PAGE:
To snack or not to snack?

To snack or not to snack? That is the question…

Do you remember the days when it was encouraged to eat small amounts of food all day long? The concept of six small meals daily or 3 meals and 3 snacks is still encouraged in some circles. Snacking or frequent meals may be indicated for some people at some points in time. However, I typically do not recommend snacking between meals for adults. If kids need snacks based on their age, activity level, or metabolism, then I encourage low glycemic vegetables, high protein and high fat snacks.

People sometimes feel like they need to reach for a snack because they are not including enough healthy fats and protein into each meal. Fats satiate hunger for longer periods of time since they are slower to be digested and absorbed. Fats and proteins also help to stabilize blood sugar levels to avoid the “crash” in energy, concentration, and mood that can lead to thinking a snack is necessary.

Another reason to avoid snacking is that it interferes with the normal function of the migratory motor complex (MMC), opening a window of opportunity for bacteria to proliferate in the small intestine. This can result in Small Intestine Bacterial Overgrowth (SIBO).   The MMC cleans the small intestine by moving bacteria from the small intestine into the colon. This cleansing wave occurs approximately every 90 minutes during a fasting state.   Since SIBO is a significant cause of irritable bowel syndrome (IBS) as well as other disorders, I now recommend all adults fast for 3-4 hours between meals and 12 hours at night.

Preventing dental caries is another reason to avoid snacking. It is particularly important to avoid snacking on high sugar foods and simple carbohydrates (fruit, fruit juice, sweetened beverages, candy, crackers, breads, muffins, chips, popcorn, pastries, etc.). After eating any form of sugar or fermentable sugars that come from carbohydrates, teeth are being damaged for a period of about 20 minutes. This occurs through a process of pH changes leading to acidity. How frequently sugar and fermentable carbohydrates are eaten has an even greater impact on the formation of cavities than the amount that is eaten.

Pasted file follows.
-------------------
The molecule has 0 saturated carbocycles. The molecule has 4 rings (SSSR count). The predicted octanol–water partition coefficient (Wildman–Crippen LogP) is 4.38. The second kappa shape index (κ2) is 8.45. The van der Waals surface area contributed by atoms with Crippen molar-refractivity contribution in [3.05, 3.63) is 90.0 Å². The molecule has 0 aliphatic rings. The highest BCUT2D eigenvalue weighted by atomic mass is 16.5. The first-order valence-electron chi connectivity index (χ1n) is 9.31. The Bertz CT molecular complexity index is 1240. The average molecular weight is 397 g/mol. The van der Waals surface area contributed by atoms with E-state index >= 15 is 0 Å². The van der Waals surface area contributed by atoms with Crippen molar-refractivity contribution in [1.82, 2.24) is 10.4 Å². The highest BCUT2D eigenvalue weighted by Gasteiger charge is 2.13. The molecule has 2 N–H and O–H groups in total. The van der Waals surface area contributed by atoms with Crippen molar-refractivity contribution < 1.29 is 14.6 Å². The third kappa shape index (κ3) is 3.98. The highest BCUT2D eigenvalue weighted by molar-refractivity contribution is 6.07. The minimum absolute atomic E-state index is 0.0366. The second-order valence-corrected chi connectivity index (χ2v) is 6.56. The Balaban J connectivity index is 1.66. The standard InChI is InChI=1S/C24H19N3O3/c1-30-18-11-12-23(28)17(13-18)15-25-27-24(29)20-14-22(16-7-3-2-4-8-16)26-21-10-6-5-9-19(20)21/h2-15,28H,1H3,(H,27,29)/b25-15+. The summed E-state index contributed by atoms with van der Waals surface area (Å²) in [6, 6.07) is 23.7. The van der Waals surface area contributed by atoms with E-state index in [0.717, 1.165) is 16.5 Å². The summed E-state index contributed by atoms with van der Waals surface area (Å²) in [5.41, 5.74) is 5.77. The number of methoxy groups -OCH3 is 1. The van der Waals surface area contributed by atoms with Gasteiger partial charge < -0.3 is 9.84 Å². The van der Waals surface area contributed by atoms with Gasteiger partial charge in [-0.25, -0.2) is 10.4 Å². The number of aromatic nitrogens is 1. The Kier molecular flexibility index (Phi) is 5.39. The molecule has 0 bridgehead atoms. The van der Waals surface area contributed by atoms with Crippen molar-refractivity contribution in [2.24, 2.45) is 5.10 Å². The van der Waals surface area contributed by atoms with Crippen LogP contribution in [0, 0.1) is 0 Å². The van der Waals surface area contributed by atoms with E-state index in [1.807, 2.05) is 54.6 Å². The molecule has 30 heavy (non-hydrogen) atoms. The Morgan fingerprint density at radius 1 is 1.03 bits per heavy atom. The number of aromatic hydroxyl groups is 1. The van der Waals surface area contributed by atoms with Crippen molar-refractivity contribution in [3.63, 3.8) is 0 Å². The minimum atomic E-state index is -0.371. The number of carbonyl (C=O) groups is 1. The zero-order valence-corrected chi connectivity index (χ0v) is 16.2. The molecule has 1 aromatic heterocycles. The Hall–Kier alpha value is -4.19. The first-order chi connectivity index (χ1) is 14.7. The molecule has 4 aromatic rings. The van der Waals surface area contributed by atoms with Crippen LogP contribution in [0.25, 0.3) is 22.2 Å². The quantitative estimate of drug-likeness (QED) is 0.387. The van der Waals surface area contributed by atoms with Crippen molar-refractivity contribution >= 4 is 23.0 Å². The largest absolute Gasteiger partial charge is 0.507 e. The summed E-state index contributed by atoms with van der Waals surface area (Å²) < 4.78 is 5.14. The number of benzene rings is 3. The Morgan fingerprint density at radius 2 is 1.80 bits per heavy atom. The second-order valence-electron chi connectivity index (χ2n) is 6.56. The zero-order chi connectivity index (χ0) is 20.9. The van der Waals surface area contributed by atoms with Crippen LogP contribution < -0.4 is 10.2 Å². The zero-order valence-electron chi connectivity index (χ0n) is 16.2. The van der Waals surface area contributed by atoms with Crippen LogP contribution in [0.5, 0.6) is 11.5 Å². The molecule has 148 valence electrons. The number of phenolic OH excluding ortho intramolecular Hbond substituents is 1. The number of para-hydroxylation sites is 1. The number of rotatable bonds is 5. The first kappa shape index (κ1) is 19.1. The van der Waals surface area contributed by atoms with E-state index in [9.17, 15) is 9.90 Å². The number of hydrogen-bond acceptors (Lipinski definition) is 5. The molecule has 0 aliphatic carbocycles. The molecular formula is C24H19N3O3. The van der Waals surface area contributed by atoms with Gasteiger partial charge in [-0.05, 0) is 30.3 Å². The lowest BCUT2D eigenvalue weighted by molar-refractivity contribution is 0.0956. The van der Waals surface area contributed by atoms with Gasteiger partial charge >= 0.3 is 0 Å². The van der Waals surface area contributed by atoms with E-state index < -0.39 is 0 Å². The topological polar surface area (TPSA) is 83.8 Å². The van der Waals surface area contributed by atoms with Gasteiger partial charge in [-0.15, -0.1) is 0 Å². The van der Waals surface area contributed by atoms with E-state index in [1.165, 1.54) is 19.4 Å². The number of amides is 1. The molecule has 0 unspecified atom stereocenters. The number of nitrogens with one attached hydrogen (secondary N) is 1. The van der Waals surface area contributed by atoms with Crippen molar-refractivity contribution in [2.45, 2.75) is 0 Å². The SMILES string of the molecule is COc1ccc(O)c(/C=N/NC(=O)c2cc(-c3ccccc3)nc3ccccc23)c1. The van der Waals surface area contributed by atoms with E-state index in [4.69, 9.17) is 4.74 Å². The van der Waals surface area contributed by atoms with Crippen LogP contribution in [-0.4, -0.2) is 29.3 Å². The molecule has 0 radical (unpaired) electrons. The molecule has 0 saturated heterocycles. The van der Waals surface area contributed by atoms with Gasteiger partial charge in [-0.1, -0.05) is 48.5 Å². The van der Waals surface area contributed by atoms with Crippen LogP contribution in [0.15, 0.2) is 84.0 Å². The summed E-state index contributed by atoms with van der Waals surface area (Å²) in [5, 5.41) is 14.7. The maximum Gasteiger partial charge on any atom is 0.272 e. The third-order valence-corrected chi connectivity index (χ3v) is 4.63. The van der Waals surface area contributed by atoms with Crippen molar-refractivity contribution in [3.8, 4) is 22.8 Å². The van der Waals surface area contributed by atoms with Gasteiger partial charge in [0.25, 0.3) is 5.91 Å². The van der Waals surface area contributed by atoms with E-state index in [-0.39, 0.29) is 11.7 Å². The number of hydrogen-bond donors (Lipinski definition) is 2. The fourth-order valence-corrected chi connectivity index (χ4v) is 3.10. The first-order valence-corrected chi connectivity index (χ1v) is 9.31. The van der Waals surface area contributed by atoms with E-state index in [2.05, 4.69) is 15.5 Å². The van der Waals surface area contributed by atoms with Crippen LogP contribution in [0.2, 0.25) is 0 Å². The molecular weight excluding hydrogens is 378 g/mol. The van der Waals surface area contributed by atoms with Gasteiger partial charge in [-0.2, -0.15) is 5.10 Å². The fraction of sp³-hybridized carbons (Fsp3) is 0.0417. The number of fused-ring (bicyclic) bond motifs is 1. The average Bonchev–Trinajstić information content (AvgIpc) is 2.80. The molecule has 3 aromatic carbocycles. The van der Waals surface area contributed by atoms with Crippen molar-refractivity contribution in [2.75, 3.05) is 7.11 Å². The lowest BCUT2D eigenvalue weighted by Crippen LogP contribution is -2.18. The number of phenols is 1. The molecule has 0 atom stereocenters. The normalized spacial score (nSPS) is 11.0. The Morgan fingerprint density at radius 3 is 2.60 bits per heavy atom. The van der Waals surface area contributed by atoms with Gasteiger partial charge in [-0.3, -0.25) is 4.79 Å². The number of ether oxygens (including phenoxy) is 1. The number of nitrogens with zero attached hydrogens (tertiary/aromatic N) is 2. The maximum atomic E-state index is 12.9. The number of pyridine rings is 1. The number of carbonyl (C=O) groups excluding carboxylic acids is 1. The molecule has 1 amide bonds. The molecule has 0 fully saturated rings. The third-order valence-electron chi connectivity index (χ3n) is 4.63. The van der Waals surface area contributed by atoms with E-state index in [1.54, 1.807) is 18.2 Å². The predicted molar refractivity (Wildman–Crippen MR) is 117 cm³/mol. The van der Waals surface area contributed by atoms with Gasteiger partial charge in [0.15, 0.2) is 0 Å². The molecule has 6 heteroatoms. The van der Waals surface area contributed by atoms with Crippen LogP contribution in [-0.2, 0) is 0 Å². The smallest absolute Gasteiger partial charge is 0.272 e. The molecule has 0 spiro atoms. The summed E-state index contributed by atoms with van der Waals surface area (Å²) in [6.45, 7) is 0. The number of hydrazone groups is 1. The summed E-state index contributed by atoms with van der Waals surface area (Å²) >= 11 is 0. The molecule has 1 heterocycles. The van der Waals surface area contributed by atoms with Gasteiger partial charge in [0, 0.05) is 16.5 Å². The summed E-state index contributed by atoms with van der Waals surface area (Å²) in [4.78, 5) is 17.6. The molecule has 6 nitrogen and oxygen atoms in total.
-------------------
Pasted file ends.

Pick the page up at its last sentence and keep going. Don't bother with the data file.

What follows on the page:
The only time that I suggest people eat between meals is when they are experiencing episodes of low blood sugar levels. The answer to this dilemma is not simply to eat more often. It may be necessary to eat more frequently for a period of time, but the long term goal is to correct the cause of the hypoglycemia. As liver function, pancreatic function, and hormonal balance improve, most people are able to go longer periods without food in the absence of hypoglycemic symptoms.

Have you given up snacking? Share your experiences with us!

 

 

 

 

 

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